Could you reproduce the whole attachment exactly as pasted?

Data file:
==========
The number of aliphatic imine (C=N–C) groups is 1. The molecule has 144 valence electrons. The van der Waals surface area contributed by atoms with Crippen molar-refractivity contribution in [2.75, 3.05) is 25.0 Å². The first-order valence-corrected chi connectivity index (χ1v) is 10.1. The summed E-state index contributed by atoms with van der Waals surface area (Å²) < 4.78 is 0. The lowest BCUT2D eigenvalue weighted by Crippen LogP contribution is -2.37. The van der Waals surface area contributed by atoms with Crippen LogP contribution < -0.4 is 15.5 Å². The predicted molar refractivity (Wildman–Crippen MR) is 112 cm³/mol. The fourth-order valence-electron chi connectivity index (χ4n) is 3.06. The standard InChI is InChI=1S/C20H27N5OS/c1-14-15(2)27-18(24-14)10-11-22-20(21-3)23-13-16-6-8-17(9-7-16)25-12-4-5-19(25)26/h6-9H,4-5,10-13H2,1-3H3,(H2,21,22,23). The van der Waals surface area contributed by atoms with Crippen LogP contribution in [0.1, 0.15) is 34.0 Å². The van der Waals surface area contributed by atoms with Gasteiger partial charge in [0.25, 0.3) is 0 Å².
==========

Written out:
The number of aliphatic imine (C=N–C) groups is 1. The molecule has 144 valence electrons. The van der Waals surface area contributed by atoms with Crippen molar-refractivity contribution in [2.75, 3.05) is 25.0 Å². The first-order valence-corrected chi connectivity index (χ1v) is 10.1. The summed E-state index contributed by atoms with van der Waals surface area (Å²) < 4.78 is 0. The lowest BCUT2D eigenvalue weighted by Crippen LogP contribution is -2.37. The van der Waals surface area contributed by atoms with Crippen LogP contribution < -0.4 is 15.5 Å². The predicted molar refractivity (Wildman–Crippen MR) is 112 cm³/mol. The fourth-order valence-electron chi connectivity index (χ4n) is 3.06. The standard InChI is InChI=1S/C20H27N5OS/c1-14-15(2)27-18(24-14)10-11-22-20(21-3)23-13-16-6-8-17(9-7-16)25-12-4-5-19(25)26/h6-9H,4-5,10-13H2,1-3H3,(H2,21,22,23). The van der Waals surface area contributed by atoms with Crippen LogP contribution in [0.1, 0.15) is 34.0 Å². The van der Waals surface area contributed by atoms with Gasteiger partial charge in [0.25, 0.3) is 0 Å².